This White Paper has been posted with permission to June 2011.

After decades of growing public education about good nutrition and the role it plays in overall health, many if not most consumers are aware of the distinction between good carbohydrates (carbs) like dietary fiber, and bad carbs like sucrose. There’s no question that the overall trend toward healthier eating habits has led to evolving demand in the marketplace, and a deeper understanding of carbohydrate metabolism is a major element of this. Millions of informed consumers are looking for more good carbs and less bad carbs, among other qualities, in the food and beverage products they buy today.

Forward-looking manufacturers are responding by offering products with a range of alternative carbohydrate ingredients that claim improved metabolic balance. This is reflected in smarter choices in the supermarket aisles, and a greater control on the part of consumers as to what they put in their bodies. Thanks to a range of alternative food ingredients,inulin and oligofructose for example, many of these smarter choices are able to retain the appealing characteristics that continue to drive consumer interest, i.e., traditional expectations of taste, texture and mouthfeel.

Prepared with a basic understanding, consumers (and marketers) are now invited to undertake a discussion of the finer points of carbohydrate metabolism. One case in point is Palatinose™ (isomaltulose), a multi-functional carbohydrate ingredient currently available to manufacturers who are sensitive to the worldwide consumer trend toward healthier eating.  Palatinose is a low-glycemic carbohydrate providing longer lasting energy in the form of glucose.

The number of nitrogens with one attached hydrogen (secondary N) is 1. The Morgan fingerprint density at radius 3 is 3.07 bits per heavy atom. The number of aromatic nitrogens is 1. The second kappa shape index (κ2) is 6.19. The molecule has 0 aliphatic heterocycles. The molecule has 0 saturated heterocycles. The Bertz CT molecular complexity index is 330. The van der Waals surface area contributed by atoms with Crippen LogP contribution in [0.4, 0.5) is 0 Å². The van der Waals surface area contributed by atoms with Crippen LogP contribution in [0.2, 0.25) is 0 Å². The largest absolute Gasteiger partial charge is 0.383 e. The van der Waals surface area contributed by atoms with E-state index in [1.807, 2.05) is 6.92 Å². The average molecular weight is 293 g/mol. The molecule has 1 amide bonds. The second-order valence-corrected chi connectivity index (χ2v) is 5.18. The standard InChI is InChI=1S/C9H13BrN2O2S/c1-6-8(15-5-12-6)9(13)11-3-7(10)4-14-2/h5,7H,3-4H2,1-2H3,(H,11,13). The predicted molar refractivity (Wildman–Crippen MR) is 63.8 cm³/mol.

What is Isomaltulose?

Isomaltulose occurs naturally in small amounts in honey and sugar cane juice. BENEO obtains its isomaltulose from sucrose using enzymatic rearrangement, which it then markets for use as a next generation carbohydrate in food and beverage applications under the brand name Palatinose.

Like sucrose, Palatinose is a disaccharide composed of glucose and fructose. The difference lies in the linkage between the two constituents. Palatinose has an alpha -1,6 glucosidic linkage, whereas sucrose has an alpha-1,2 glucosidic linkage.

The different linkage gives Palatinose characteristic physiological properties which differ largely from those of sucrose and other common sugars.  It is more resistant to use by oral bacteria, so it is kind to teeth unlike traditional sugars. It is more stable under acidic conditions, such as in the stomach environment or in food and beverage applications; and it is slowly hydrolyzed by intestinal enzymes, allowing a slow glucose release which results in a low effect on blood glucose and insulin levels. In fact, it has been shown to exert a positive influence on energy release over time, and on fat metabolism.

So, Palatinose provides the human body with full carbohydrate energy over a significantly longer period of time while having only a low effect on the blood glucose level.  Offering balanced and sustained energy, it can be regarded as a carbohydrate providing “slow calories.” 

A Low and Sustained Blood Glucose Response

Following a meal containing carbohydrates, released monosaccharide constituents are absorbed into the blood and in the case of glucose are then distributed throughout the body. The result is an increase in blood glucose concentrations after a meal with the highest level at about 30 minutes after intake, extending over a duration of about one to two hours until – with the help of the hormone insulin – the blood glucose level returns to baseline. The various digestion and absorption properties of carbohydrates are reflected in their blood glucose responses:

Readily available carbohydrates have a fast and high blood glucose response (e. g., glucose, sucrose, maltodextrins, or processed starch as in white bread or boiled potatoes).  Slowly available carbohydrates like Palatinose have a low blood glucose response. Low-digestible and thus partially available carbohydrates have a very low blood glucose response (e. g., polyols). Non-digestible carbohydrates have no blood glucose response (e. g., dietary fiber).